I completely support the statement

Quote
The naked face project is just something else to make people (women) feel guilty.




« Last Edit: March 21, 2012, 09:32:26 pm by RouxB »

Heathen

Offline Luvlylittlewing

  • BetterMost 1000+ Posts Club
  • ******
  • Posts: 3,973
Re: The Naked Face Project
« Reply #15 on: March 21, 2012, 09:14:58 pm »
I live in a very small town and have been looking around at the women in the bank, supermarket, etc.
Not very many of them wear much makeup other than mascera and lipstick or lipgloss and if you could
see their legs, they probably aren't shaved.......it's still winter ;)
I have a girlfriend who wears foundation, mascera, lipsick and does her eyebrows to hide the scars form bad acne.
That's her choice and she shouldn't be judged, just as the bare- faced women shouldn't be.

The naked face project is just something else to make people (women) feel guilty.


I agree!

Offline Penthesilea

  • Town Administration
  • The BetterMost 10,000 Post Club
  • *****
  • Posts: 14,478
Re: The Naked Face Project
« Reply #16 on: March 22, 2012, 02:05:30 am »
The naked face project is just something else to make people (women) feel guilty.

Quote
I completely support the statement

Quote
I agree!


Really? Now I'm surprised.
I see it comepletely the other way round. I see it as liberation.
Let's face it: in many, many jobs, and I'd guess in the most qualified jobs, and/or wherever one has to represent, women are expected to wear makeup.

Imagine the spokeswomen of some well-known organization without makeup (just like the two who satarted this)
Imagine any female politician.
The boss of a successful, nation-wide company.
Middle management from the same company.
Even the head of a bank branch in a small sized town.
The mayor of the same town during a town hall meeting.
Pretty much any woman who has to go to some official meeting.

They all need to make a neat, well-groomed impression. But why the heck do make-up, shaved legs and plucked eyebrows so matter-of-factly belong to what our society percieves as well-groomed?

If you want to do the make-up, even want to go all glam, all power to you, enjoy what you do.
But when women feel they have to to all the named stuff in order to be repesentable, then something in the way we look at women is at least questionable.

Offline RouxB

  • BetterMost Welcome Wagon & Contributor
  • BetterMost Moderator
  • BetterMost 1000+ Posts Club
  • *****
  • Posts: 2,469
  • ...a love that will never grow old
Re: The Naked Face Project
« Reply #17 on: March 22, 2012, 03:34:18 am »

Really? Now I'm surprised.
I see it completely the other way round. I see it as liberation.
Let's face it: in many, many jobs, and I'd guess in the most qualified jobs, and/or wherever one has to represent, women are expected to wear makeup.

Imagine the spokeswomen of some well-known organization without makeup (just like the two who started this)
Imagine any female politician.
The boss of a successful, nation-wide company.
Middle management from the same company.
Even the head of a bank branch in a small sized town.
The mayor of the same town during a town hall meeting.
Pretty much any woman who has to go to some official meeting.

They all need to make a neat, well-groomed impression. But why the heck do make-up, shaved legs and plucked eyebrows so matter-of-factly belong to what our society perceives as well-groomed?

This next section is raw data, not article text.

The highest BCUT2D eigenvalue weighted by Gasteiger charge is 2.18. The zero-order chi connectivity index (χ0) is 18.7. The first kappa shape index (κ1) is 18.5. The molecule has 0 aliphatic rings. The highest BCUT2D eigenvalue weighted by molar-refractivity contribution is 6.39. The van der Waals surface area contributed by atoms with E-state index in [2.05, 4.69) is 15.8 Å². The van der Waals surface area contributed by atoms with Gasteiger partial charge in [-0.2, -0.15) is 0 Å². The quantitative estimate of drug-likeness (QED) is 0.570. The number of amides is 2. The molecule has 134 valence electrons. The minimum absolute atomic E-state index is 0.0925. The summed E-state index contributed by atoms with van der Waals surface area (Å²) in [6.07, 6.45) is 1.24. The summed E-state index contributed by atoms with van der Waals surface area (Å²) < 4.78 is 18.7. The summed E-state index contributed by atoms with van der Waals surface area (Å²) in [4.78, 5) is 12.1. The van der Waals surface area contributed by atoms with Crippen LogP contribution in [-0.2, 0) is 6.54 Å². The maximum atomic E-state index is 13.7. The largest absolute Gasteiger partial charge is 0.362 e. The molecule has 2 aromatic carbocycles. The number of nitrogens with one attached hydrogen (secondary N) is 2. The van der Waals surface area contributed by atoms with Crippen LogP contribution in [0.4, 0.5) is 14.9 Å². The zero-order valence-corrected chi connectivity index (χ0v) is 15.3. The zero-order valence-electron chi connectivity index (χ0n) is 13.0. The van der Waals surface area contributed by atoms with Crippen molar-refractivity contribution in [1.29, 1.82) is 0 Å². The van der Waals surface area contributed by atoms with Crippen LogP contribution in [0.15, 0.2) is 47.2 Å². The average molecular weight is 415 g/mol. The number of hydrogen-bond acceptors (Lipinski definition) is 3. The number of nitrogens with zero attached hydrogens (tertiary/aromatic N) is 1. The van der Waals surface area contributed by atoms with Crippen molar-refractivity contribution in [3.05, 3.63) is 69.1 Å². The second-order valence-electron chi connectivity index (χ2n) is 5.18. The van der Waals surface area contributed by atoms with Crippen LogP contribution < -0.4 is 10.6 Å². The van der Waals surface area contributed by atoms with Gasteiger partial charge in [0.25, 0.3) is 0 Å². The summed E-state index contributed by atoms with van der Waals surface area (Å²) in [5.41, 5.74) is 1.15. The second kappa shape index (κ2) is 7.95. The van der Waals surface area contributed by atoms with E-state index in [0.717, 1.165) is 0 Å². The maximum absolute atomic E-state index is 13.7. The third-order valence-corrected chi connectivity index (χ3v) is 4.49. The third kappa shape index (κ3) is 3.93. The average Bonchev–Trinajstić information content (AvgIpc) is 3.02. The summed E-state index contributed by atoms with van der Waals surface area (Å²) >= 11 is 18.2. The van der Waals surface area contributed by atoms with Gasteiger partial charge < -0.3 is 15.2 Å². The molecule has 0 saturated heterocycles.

If you want to do the make-up, even want to go all glam, all power to you, enjoy what you do.
But when women feel they have to to all the named stuff in order to be presentable, then something in the way we look at women is at least questionable.

Well, it's liberating if it validates what you already do, it is stressful to go without if you are used to it, and it just makes you feel vain or sheep-like or whatever if you are someone who feels more secure or beautiful or whatever with a little enhancement. I don't feel pressure to wear make-up so I wear it when I want and don't worry (too much) about it when I don't.

Would the world be a better place if people were judged on the content of their character rather than superficial attributes? Absolutely. But that isn't the world we live in and the chances of turning back time are slim (though I wish for it every stinkin day  :'( ). So what we have left is to cut people some slack when they do what makes them feel better about themselves, "artificial" or not. When I was 20 I said I would never dye my hair. I started going grey at 21 and that "never" eventually marched right out the door. I "feel" better without the halo of white around my face (and I cringe when I see pictures of me here with white hair. I want to go on a mass delete spree). Is feeling that way baggage? Yeah but I'm okay with carrying it.


I work in banking-customer facing postions at times-and my make-up was pretty hit and miss. There is more of an expectation of business dress rather than a made-up face. 

Heathen

Offline bentgyro

  • Sr. Ranch Hand
  • ***
  • Posts: 140
Re: The Naked Face Project
« Reply #18 on: March 22, 2012, 02:01:20 pm »
Men in these same positions that present themselves as well groomed probably cut the hair out of their ears
and noses and plucked their unibrows.  I know women in high positions around here that are well groomed in that
they keep their hair neat and tidy and wear mascara and lipstick and if they shave their legs I wouldn't know as they
usually wear pants.  Our museum curator goes to fuctions and speaks in front of people often, she doesn't wear
makeup, keeps her hair short and tidy but she always has her nails painted, her little fetish.  Men are put under
pressure about appearences, too.

Offline RouxB

  • BetterMost Welcome Wagon & Contributor
  • BetterMost Moderator
  • BetterMost 1000+ Posts Club
  • *****
  • Posts: 2,469
  • ...a love that will never grow old
Re: The Naked Face Project
« Reply #19 on: March 22, 2012, 02:52:05 pm »
Men are put under pressure about appearences, too.

True but not anywhere near to the degree that women are.

Heathen